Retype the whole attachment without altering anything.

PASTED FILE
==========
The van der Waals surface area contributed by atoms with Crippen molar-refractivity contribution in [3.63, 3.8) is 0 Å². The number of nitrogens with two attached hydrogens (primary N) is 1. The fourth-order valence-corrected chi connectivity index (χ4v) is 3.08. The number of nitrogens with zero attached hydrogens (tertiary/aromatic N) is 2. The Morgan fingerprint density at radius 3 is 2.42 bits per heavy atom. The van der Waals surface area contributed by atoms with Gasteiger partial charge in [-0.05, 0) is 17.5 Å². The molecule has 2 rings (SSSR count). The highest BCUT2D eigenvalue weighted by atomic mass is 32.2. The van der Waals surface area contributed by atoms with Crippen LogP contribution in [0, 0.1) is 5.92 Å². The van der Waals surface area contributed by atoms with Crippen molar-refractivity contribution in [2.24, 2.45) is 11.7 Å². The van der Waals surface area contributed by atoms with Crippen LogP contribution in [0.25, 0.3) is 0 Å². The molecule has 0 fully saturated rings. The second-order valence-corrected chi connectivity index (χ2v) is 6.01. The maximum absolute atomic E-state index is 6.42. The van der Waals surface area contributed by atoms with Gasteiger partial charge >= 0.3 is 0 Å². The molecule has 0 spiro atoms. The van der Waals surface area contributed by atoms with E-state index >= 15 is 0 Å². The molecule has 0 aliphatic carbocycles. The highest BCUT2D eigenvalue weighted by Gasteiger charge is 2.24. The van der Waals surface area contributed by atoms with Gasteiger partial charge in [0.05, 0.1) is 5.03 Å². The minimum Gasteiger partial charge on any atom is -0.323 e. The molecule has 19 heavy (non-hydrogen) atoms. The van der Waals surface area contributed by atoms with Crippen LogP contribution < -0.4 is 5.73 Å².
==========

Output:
The van der Waals surface area contributed by atoms with Crippen molar-refractivity contribution in [3.63, 3.8) is 0 Å². The number of nitrogens with two attached hydrogens (primary N) is 1. The fourth-order valence-corrected chi connectivity index (χ4v) is 3.08. The number of nitrogens with zero attached hydrogens (tertiary/aromatic N) is 2. The Morgan fingerprint density at radius 3 is 2.42 bits per heavy atom. The van der Waals surface area contributed by atoms with Gasteiger partial charge in [-0.05, 0) is 17.5 Å². The molecule has 2 rings (SSSR count). The highest BCUT2D eigenvalue weighted by atomic mass is 32.2. The van der Waals surface area contributed by atoms with Crippen LogP contribution in [0, 0.1) is 5.92 Å². The van der Waals surface area contributed by atoms with Crippen molar-refractivity contribution in [2.24, 2.45) is 11.7 Å². The van der Waals surface area contributed by atoms with Crippen LogP contribution in [0.25, 0.3) is 0 Å². The molecule has 0 fully saturated rings. The second-order valence-corrected chi connectivity index (χ2v) is 6.01. The maximum absolute atomic E-state index is 6.42. The van der Waals surface area contributed by atoms with Gasteiger partial charge >= 0.3 is 0 Å². The molecule has 0 spiro atoms. The van der Waals surface area contributed by atoms with E-state index >= 15 is 0 Å². The molecule has 0 aliphatic carbocycles. The highest BCUT2D eigenvalue weighted by Gasteiger charge is 2.24. The van der Waals surface area contributed by atoms with Gasteiger partial charge in [0.05, 0.1) is 5.03 Å². The minimum Gasteiger partial charge on any atom is -0.323 e. The molecule has 19 heavy (non-hydrogen) atoms. The van der Waals surface area contributed by atoms with Crippen LogP contribution < -0.4 is 5.73 Å².